Disturbing video shows refugees being fed 'like animals'
Small children frantically wave their arms. Adults whistle and shout, clamoring for a desperately needed meal.
Police officers behind hygiene masks toss them sandwiches as if they are feeding animals at the zoo.
Hungarian police are investigating footage of officers throwing bags of sandwiches to fenced-in migrants. The latest troubling indication of Hungary's treatment of people escaping war and depredation through its borders, the video reportedly came from a refugee camp maintained by the Eastern European nation's government in Röszke, near the Serbian border.
"It was inhumane and it really speaks for these people that they didn't fight over the food despite being clearly very hungry," Michaela Spritzendorfer-Ehrenhauser, an Austrian volunteer who secretly filmed the scene with a colleague, told Agence France-Presse.
But Zoltán Kovács, a spokesman for the Hungarian government, had defended the footage. "I can see policemen who have been performing their duties for months, trying to take care of 23,000 migrants arriving continuously day by day while there is no co-operation whatsoever on their part," Kovács wrote in an email obtained by The Telegraph.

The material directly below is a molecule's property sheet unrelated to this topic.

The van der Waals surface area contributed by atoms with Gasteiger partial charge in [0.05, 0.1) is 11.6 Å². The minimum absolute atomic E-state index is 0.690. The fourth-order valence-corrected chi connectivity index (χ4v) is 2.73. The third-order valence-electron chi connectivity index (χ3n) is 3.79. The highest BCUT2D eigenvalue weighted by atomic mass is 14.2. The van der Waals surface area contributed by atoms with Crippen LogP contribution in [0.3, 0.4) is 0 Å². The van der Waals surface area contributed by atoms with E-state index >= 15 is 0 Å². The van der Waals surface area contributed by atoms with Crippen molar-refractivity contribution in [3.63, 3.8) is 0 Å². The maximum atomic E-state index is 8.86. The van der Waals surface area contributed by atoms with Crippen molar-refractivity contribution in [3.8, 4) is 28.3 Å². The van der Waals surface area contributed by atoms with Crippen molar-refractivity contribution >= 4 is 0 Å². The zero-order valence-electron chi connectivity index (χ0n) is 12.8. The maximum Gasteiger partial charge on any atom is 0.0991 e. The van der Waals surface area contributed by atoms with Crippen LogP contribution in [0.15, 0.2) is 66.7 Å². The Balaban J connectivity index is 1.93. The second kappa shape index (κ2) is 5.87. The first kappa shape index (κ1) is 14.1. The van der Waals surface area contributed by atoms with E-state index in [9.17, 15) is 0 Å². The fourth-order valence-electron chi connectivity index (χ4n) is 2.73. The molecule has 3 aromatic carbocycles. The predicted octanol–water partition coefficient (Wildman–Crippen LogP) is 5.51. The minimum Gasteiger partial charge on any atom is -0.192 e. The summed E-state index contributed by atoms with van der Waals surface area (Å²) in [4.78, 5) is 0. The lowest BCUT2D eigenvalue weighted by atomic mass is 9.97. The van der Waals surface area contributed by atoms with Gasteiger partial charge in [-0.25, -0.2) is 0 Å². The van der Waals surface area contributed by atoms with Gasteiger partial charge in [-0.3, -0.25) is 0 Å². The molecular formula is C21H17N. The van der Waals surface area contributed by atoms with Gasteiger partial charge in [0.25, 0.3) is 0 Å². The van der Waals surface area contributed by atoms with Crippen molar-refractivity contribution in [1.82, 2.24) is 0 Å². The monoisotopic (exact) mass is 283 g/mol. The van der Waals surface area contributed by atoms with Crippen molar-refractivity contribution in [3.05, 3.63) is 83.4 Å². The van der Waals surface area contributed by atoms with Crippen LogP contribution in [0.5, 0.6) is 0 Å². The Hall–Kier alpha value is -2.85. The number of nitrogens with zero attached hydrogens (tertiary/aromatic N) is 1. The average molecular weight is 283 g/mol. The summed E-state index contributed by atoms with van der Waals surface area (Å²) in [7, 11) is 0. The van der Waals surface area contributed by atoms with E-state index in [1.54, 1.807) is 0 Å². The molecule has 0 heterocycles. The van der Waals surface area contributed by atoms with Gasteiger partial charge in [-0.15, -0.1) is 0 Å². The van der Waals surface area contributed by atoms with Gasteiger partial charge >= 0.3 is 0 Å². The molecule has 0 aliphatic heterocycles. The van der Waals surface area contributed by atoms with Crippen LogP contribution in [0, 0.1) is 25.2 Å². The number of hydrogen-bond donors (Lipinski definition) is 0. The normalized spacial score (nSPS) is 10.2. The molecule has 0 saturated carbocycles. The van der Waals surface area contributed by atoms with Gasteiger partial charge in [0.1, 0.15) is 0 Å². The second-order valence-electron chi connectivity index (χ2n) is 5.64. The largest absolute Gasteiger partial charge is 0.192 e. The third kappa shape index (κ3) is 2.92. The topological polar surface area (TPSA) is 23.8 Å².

Human Rights Watch called the conditions at the two detention centers in Röszke "abysmal" this week, citing overcrowding and a lack of food and medical care.
The United Nations has criticized the country's treatment of asylum seekers, as Hungary has ejected thousands of refugees from its borders. Hungarian Prime Minister Viktor Orbán ordered construction of a four-meter-high fence along the Serbian border in June and enacted strict laws—coming into effect Sept. 15—that could see migrants jailed for crossing into the country.
Orbán told a German newspaper in an interview published Saturday that migrants—many of whom come from war-torn Syria and Afghanistan—should simply go back "where they came from."
Watch more footage from the scene below:
More from TakePart.com:
The Shocking Amount of Fast Food Kids Eat Every Day
An Artist's Sneaky Origami Project Informs About Refugee Crisis
A Scary New Number Shows Just How Bad the Drought Is